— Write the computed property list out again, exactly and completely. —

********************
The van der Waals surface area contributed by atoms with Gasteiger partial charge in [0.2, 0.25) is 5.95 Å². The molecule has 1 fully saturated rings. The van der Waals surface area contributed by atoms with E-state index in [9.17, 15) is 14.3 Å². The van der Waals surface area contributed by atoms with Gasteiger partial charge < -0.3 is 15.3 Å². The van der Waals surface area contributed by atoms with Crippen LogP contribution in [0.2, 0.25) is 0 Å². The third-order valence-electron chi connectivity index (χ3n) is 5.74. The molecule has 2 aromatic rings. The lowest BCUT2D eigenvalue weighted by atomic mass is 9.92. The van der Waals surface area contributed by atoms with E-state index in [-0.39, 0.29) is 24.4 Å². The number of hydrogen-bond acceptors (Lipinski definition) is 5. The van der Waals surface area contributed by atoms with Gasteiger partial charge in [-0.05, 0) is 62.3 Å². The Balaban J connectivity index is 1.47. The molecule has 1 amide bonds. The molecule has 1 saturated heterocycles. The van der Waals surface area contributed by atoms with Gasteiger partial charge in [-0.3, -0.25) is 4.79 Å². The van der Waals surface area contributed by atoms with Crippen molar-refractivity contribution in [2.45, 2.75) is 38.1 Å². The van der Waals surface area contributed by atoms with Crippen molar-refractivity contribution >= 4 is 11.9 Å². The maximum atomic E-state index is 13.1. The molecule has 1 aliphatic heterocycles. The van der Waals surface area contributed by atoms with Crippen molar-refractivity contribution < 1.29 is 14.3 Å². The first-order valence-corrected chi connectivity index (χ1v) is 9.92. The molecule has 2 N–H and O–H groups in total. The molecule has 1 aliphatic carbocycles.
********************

The van der Waals surface area contributed by atoms with Gasteiger partial charge in [0.2, 0.25) is 5.95 Å². The molecule has 1 fully saturated rings. The van der Waals surface area contributed by atoms with E-state index in [9.17, 15) is 14.3 Å². The van der Waals surface area contributed by atoms with Gasteiger partial charge < -0.3 is 15.3 Å². The van der Waals surface area contributed by atoms with Crippen LogP contribution in [0.2, 0.25) is 0 Å². The third-order valence-electron chi connectivity index (χ3n) is 5.74. The molecule has 2 aromatic rings. The lowest BCUT2D eigenvalue weighted by atomic mass is 9.92. The van der Waals surface area contributed by atoms with E-state index in [-0.39, 0.29) is 24.4 Å². The number of hydrogen-bond acceptors (Lipinski definition) is 5. The van der Waals surface area contributed by atoms with Gasteiger partial charge in [-0.05, 0) is 62.3 Å². The Balaban J connectivity index is 1.47. The molecule has 1 amide bonds. The molecule has 1 saturated heterocycles. The van der Waals surface area contributed by atoms with Gasteiger partial charge in [-0.3, -0.25) is 4.79 Å². The van der Waals surface area contributed by atoms with Crippen molar-refractivity contribution in [2.45, 2.75) is 38.1 Å². The van der Waals surface area contributed by atoms with Crippen molar-refractivity contribution >= 4 is 11.9 Å². The maximum atomic E-state index is 13.1. The molecule has 1 aliphatic heterocycles. The van der Waals surface area contributed by atoms with Crippen molar-refractivity contribution < 1.29 is 14.3 Å². The first-order valence-corrected chi connectivity index (χ1v) is 9.92. The molecule has 2 N–H and O–H groups in total. The molecule has 1 aliphatic carbocycles.